Strange. Heretical. Trivial. Not necessarily in that order.

Here are few items of eccentric interest that caught my attention recently.

• On the Brown University website, the curious story of the discovery of a rare print depicting Jesus being baptized in the Jordan—rendered by a certain Paul Revere:

Although the style of the engraving suggested that it was done by Revere, Noble did some research to be sure. It didn’t take long for him to realize that the print was not only done by Revere, but incredibly rare. Clarence S. Brigham, in his bookPaul Revere’s Engravings, characterizes it as “one of the scarcest of the plates signed by Revere.”

It is only the fifth copy known to exist. The others are housed at the American Antiquarian Society, the Worcester Art Museum and a private museum collection in Massachusetts. Another was offered at auction by Sotheby’s in 2007.

Many questions remained. Why did Revere create the print in the first place? How did the Drowne family come to own it? Based on Jesus and John’s position chest-high in the water, Noble categorizes it as a theo-political cartoon depicting a Baptist ceremony. In his book, Brigham indicates that he could find no evidence that it was ever used publicly in a book or religious pamphlet. He also could find no model in any British book or periodical that Revere might have used as inspiration for this style of baptism depiction. Noble believes it may have been a one-off printing, meaning that Revere only made a few at a time to give to friends and close acquaintances who requested it, which also explains why the print is so rare.

Read the entire piece, which includes a reproduction of the print.

• Episcopalians in Eastern Oregon make bold but dubious strides toward the rejection of essential Christian beliefs and practices, as reported by VirtueOnline.org:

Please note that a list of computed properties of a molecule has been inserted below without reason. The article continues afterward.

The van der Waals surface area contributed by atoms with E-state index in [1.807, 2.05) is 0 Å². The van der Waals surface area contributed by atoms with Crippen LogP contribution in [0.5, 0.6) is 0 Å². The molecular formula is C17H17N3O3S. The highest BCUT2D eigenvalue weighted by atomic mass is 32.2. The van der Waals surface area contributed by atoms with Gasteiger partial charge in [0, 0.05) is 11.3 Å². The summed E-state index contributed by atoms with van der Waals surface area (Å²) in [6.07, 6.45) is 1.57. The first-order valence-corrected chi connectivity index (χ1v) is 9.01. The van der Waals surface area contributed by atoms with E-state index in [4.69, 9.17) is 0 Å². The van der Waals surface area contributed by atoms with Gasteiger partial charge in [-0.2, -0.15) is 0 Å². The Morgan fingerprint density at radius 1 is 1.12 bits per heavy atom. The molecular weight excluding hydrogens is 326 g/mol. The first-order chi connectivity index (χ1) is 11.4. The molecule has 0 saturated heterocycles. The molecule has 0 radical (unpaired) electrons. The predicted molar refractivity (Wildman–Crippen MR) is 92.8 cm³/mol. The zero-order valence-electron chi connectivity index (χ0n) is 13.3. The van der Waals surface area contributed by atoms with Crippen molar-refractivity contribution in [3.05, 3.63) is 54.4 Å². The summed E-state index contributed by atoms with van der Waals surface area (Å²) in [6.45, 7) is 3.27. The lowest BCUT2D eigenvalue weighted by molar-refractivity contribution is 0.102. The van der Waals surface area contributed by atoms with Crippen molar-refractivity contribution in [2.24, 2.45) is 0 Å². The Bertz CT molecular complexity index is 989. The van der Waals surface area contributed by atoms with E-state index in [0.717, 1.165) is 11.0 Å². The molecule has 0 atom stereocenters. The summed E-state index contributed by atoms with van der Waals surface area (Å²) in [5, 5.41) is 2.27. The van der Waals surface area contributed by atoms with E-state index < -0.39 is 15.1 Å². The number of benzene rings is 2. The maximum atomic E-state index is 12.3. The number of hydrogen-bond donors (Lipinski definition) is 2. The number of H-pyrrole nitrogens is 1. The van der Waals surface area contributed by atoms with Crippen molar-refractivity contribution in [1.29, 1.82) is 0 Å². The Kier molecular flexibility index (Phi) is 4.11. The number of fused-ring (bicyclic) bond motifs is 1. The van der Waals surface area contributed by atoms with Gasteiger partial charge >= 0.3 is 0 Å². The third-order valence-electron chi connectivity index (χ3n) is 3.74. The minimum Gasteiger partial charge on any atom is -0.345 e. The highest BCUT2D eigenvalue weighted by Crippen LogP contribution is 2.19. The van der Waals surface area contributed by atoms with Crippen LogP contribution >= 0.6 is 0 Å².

Little by little, the foundation of faith in The Episcopal Church is being reduced to ruins and the once grand colonial church of the Reformation is being progressively transformed into a social action agency. The latest proposed element to chip away at core Anglican beliefs is the Diocese of East Oregon’s desire to offer Holy Communion to anyone who approaches the altar rail with their hands upraised. Baptism would not be a prerequisite. The Diocese of East Oregon has made it a matter of Communion without Baptism. 

Apparently, it was the Delegates from St. Matthew’s Episcopal Church in Ontario, Oregon who first proposed the Open Table Resolution.

“It would not have happened without a unanimous vote at Convention that this was the direction we wanted to go,” reportedly said the Rev. Anna R. Carmichael, rector of St. Mark’s, in Hood River, Oregon. It seems she prepared the document that will go to General Convention. “This was the work of many people.”  …

The Diocese of Eastern Oregon’s explanation for its desire to see a change in the minimum requirements for receiving Holy Communion are that The Episcopal Church has continued to move forward as a more inclusive, open and welcoming religious body and should not to be encumbered by restrictive canons in its drive to be radically hospitable, boldly ecumenical, unconditionally companionate. 

“In recent decades the Episcopal Church, with prayerful consideration and deliberation, has consistently moved to being a more inclusive, open and welcoming member of Christ’s Body. Such grace is riveted on the teachings and actions of Jesus and the compassionate embrace he had for all…no matter their creed or race,” the explanation states. “We believe it essential our Liturgy reflect the unconditional hospitality our Lord employed for his mission.”

If that is radical and bold, then Unitarianism is beyond cutting edge. As for the unconditional hospitality of our Lord, there is the little matter of Jesus saying, ” “If any man would come after me, let him deny himself and take up his cross and follow me.” If compassion really means letting people do whatever they want, it’s difficult to comprehend why the Son of God even bothered with the Incarnation, Passion, and Resurrection.